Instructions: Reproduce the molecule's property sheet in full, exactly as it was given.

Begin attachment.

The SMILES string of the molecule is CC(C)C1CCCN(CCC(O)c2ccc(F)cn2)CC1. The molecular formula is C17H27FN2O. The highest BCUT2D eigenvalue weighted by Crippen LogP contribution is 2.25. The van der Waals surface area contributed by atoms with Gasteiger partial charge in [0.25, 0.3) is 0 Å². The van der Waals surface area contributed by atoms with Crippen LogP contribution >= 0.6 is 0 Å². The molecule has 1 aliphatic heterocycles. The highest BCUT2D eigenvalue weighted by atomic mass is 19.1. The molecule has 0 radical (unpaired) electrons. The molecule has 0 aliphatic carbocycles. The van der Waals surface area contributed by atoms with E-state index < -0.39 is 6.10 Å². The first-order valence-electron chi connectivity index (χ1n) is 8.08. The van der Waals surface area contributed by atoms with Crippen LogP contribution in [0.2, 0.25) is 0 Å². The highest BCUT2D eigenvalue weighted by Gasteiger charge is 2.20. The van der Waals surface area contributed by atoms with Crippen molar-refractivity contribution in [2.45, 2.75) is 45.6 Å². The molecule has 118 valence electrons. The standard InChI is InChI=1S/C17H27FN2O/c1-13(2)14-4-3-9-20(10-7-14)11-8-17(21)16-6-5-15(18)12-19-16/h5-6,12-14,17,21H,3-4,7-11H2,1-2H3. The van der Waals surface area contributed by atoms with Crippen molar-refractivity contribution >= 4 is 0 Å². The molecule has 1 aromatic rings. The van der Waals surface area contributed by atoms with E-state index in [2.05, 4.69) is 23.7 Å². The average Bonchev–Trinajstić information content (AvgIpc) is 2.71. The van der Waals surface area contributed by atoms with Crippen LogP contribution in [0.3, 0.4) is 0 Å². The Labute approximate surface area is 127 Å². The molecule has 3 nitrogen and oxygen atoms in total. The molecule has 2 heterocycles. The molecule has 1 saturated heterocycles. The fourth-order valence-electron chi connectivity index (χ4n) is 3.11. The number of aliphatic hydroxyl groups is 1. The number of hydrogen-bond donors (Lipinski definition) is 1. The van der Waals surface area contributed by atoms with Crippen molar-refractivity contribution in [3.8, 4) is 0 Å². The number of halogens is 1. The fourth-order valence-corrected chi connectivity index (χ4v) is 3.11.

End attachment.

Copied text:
The SMILES string of the molecule is CC(C)C1CCCN(CCC(O)c2ccc(F)cn2)CC1. The molecular formula is C17H27FN2O. The highest BCUT2D eigenvalue weighted by Crippen LogP contribution is 2.25. The van der Waals surface area contributed by atoms with Gasteiger partial charge in [0.25, 0.3) is 0 Å². The van der Waals surface area contributed by atoms with Crippen LogP contribution >= 0.6 is 0 Å². The molecule has 1 aliphatic heterocycles. The highest BCUT2D eigenvalue weighted by atomic mass is 19.1. The molecule has 0 radical (unpaired) electrons. The molecule has 0 aliphatic carbocycles. The van der Waals surface area contributed by atoms with E-state index < -0.39 is 6.10 Å². The first-order valence-electron chi connectivity index (χ1n) is 8.08. The van der Waals surface area contributed by atoms with Crippen LogP contribution in [0.2, 0.25) is 0 Å². The highest BCUT2D eigenvalue weighted by Gasteiger charge is 2.20. The van der Waals surface area contributed by atoms with Crippen molar-refractivity contribution in [2.45, 2.75) is 45.6 Å². The molecule has 118 valence electrons. The standard InChI is InChI=1S/C17H27FN2O/c1-13(2)14-4-3-9-20(10-7-14)11-8-17(21)16-6-5-15(18)12-19-16/h5-6,12-14,17,21H,3-4,7-11H2,1-2H3. The van der Waals surface area contributed by atoms with Crippen molar-refractivity contribution >= 4 is 0 Å². The molecule has 1 aromatic rings. The van der Waals surface area contributed by atoms with E-state index in [2.05, 4.69) is 23.7 Å². The average Bonchev–Trinajstić information content (AvgIpc) is 2.71. The van der Waals surface area contributed by atoms with Crippen LogP contribution in [0.3, 0.4) is 0 Å². The Labute approximate surface area is 127 Å². The molecule has 3 nitrogen and oxygen atoms in total. The molecule has 2 heterocycles. The molecule has 1 saturated heterocycles. The fourth-order valence-electron chi connectivity index (χ4n) is 3.11. The number of aliphatic hydroxyl groups is 1. The number of hydrogen-bond donors (Lipinski definition) is 1. The van der Waals surface area contributed by atoms with Crippen molar-refractivity contribution in [3.8, 4) is 0 Å². The number of halogens is 1. The fourth-order valence-corrected chi connectivity index (χ4v) is 3.11.